RFID is one of the most versatile technologies in industrial automation. Whatever industry you may be thinking of—it is highly likely that RFID will be used there. We have compiled ten RFID applications that give you ideas for possible applications and demonstrate the advantages of this identification technology.
RFID tags carry information on a certain object or transport container. The size of an RFID tag can vary from the dimensions of a match head to a brick. While some tags are used simply as an attachable ID for an object, others carry a variety of different attributes relating to the object.
To enable noncontact data exchange via an RFID system, radio waves are used for communication. Depending on the application requirements, RFID systems utilize different frequency ranges. As a general principle, most RFID systems use the so-called ISM bands (Industrial, Scientific, and Medical Band) in order to avoid cross-talk of radio systems and ensure reliable data information exchange. Commonly, passive RFID systems use either low frequency (LF), high frequency (HF), or ultra-high frequency (UHF).
An RFID reader is an active device that uses radio frequency to read information contactless from a data carrier like an RFID tag. Most of the readers are also able to function as write units. Typically, RFID reading devices contain a microprocessor or digital signal processor. An RFID reader is equipped with an internal or external antenna that grabs the information from the RFID tags. The data is then passed on by the reader to a communication unit that transmits the information via interfaces to an external host system which allows the interpretation of mass data or the targeted search for certain tagged pieces.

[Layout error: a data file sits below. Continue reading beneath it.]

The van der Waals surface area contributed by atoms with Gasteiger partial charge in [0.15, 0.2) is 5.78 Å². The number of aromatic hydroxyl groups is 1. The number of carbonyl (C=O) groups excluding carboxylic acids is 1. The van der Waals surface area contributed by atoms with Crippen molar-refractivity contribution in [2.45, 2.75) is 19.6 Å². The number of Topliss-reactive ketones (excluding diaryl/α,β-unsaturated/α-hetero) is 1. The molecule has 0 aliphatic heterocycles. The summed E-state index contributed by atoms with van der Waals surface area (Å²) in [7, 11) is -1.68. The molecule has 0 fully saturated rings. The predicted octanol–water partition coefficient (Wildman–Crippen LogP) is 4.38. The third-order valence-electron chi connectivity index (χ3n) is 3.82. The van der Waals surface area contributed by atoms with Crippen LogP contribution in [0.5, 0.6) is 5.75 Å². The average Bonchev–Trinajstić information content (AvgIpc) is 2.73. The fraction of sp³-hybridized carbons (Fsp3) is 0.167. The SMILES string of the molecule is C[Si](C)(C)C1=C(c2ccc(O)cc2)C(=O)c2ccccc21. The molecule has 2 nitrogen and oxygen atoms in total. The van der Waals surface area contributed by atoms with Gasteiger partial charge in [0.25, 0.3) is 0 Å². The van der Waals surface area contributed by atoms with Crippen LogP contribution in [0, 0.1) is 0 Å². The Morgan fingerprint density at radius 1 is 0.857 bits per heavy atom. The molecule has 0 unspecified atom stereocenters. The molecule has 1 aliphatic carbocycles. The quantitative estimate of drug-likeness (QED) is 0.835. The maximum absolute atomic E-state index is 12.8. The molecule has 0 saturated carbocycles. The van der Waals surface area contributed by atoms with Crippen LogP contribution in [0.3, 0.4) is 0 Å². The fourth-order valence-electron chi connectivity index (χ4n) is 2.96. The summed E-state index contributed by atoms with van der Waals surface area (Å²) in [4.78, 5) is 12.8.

RFID stands for “radio frequency identification” and refers to technologies that use radio waves to identify objects or people automatically. RFID makes use of the so-called “air interface,” transmitting electromagnetic waves through the air. Typically, a serial number or other product- /object-related information (“identifier”) is stored on a microchip. This chip is attached to an antenna that enables the chip to transfer the information needed for identification to a reading device.